R: How do you network with fellow writers and publishing professionals? 

M: I try to go to as many literary events as I can, but family life keeps me home a lot these days. If I see that an author has a book coming out and doesn’t have an event in my town, I’ll reach out and ask if they’d like help; I know how exhausting it is to set up book events and to rally people to come out—if I can do this for someone whose work I love, I’m happy to. When I’m able, I’ll go to AWP and other literary festivals to see folks in person; if I’m traveling in a place where I know someone, I might reach out to have lunch or coffee. I have lunch every couple of months with a group of writers I used to share a writing space with, and I’m part of a tiny, multi-city poetry writing group that meets every-other-week on Zoom. Much as it drives me nuts, I try to keep up on Instagram so I can say congratulations, give a shout-out, read new work and buy everyone’s books. 

R: What sort of details/characteristics/vibe "hook" you when reviewing stories, essays, poems for an anthology? Does this influence how the pieces are organized into a cohesive collection?

M: My attention these days feels shorter than it used to be, so the first few lines or paragraphs of anything I read need to draw me in, either by what’s happening or by the voice of the narrator. Is this a voice I can read for however many lines/pages? Am I intrigued? Enchanted? Curious? Of course, voice alone won’t cut it—at some point something must happen. But I’ll go along with you longer if the writing is strong.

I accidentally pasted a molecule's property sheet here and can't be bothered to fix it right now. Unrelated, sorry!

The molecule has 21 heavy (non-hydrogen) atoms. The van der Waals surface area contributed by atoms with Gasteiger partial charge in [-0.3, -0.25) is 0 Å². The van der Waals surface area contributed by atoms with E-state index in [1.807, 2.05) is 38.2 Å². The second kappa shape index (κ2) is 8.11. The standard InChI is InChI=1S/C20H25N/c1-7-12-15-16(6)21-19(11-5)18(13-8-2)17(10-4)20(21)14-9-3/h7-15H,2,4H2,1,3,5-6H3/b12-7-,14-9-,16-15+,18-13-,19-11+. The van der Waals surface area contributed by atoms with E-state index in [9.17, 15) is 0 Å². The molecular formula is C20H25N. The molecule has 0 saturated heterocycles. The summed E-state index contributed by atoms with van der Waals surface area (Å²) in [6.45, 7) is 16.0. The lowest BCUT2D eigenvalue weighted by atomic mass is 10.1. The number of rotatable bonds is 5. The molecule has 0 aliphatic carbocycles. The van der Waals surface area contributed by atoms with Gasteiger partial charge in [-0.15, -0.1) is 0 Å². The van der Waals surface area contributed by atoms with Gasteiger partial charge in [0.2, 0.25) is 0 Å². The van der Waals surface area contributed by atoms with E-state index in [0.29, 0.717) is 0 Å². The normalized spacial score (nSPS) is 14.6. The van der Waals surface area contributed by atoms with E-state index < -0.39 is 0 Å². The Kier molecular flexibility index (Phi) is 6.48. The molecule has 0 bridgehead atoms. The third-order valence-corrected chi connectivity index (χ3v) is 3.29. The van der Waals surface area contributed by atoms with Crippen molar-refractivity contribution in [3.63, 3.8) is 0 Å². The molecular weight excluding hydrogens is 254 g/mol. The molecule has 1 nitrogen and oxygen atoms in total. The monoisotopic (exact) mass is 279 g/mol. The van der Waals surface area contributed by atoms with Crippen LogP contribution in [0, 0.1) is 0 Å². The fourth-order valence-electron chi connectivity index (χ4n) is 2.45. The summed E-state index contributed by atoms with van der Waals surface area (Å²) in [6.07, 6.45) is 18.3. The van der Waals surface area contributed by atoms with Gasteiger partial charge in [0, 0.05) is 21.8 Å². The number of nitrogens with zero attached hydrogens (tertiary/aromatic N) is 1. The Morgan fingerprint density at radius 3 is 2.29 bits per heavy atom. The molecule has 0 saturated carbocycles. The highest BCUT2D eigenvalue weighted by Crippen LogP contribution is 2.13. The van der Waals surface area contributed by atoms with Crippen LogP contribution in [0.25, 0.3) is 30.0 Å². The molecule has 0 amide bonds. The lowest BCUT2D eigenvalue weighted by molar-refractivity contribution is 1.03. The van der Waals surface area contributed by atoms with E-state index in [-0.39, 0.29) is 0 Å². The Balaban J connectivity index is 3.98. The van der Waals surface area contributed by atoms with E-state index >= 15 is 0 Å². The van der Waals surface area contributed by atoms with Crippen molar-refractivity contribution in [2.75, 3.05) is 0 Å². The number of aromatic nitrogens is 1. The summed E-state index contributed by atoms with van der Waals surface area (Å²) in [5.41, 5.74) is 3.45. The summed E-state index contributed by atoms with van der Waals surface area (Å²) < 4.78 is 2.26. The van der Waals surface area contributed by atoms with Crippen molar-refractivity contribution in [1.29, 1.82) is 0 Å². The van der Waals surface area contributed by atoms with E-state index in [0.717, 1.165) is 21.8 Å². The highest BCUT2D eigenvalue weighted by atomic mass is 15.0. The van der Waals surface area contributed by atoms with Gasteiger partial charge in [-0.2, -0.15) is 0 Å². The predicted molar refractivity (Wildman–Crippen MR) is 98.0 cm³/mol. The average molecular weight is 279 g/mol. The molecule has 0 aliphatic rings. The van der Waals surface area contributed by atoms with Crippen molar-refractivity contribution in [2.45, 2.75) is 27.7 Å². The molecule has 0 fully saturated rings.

A piece I want to include in a collection needs an additional hook that must speak somehow to the other contributions. Maybe there’s an image or theme that’s echoed from one piece to another; or a subject that’s dealt with in two entirely different ways. In this way, individual pieces can create their own drama—another layer of tension and story. 

Imagine you invited a bunch of people to dinner and one fascinating, gorgeous person couldn’t have a conversation with anyone else there. Maybe you thought this person was going to be the life of the party, the star—instead, they sulked in a corner, and everyone wondered why they were there at all. There should be a reason every individual piece is included in a collection, not just for its own style and substance but also for what it does in conversation.

Watch an interview with Kahn during which she shares more details about how traditionally published anthologies are created—plus additional submission tips—by signing on to Lit!Commons, then accessing The Builder lesson module for the week of July 10. Not a current subscriber? Click here to join today.